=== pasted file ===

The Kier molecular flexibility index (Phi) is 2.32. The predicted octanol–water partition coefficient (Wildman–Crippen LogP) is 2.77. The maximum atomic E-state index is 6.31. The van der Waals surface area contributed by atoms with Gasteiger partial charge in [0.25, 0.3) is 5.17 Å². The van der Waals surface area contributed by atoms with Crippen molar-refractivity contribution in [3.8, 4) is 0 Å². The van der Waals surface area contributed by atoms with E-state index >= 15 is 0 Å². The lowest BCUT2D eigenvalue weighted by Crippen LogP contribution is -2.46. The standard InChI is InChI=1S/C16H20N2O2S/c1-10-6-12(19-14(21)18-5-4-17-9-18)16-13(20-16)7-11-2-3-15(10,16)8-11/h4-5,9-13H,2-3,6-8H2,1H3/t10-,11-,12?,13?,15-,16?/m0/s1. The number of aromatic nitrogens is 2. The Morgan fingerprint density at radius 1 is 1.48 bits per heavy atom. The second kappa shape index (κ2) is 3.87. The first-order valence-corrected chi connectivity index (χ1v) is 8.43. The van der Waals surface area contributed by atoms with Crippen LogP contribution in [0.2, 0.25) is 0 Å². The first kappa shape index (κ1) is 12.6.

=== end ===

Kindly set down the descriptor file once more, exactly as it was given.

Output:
The Kier molecular flexibility index (Phi) is 2.32. The predicted octanol–water partition coefficient (Wildman–Crippen LogP) is 2.77. The maximum atomic E-state index is 6.31. The van der Waals surface area contributed by atoms with Gasteiger partial charge in [0.25, 0.3) is 5.17 Å². The van der Waals surface area contributed by atoms with Crippen molar-refractivity contribution in [3.8, 4) is 0 Å². The van der Waals surface area contributed by atoms with E-state index >= 15 is 0 Å². The lowest BCUT2D eigenvalue weighted by Crippen LogP contribution is -2.46. The standard InChI is InChI=1S/C16H20N2O2S/c1-10-6-12(19-14(21)18-5-4-17-9-18)16-13(20-16)7-11-2-3-15(10,16)8-11/h4-5,9-13H,2-3,6-8H2,1H3/t10-,11-,12?,13?,15-,16?/m0/s1. The number of aromatic nitrogens is 2. The Morgan fingerprint density at radius 1 is 1.48 bits per heavy atom. The second kappa shape index (κ2) is 3.87. The first-order valence-corrected chi connectivity index (χ1v) is 8.43. The van der Waals surface area contributed by atoms with Crippen LogP contribution in [0.2, 0.25) is 0 Å². The first kappa shape index (κ1) is 12.6.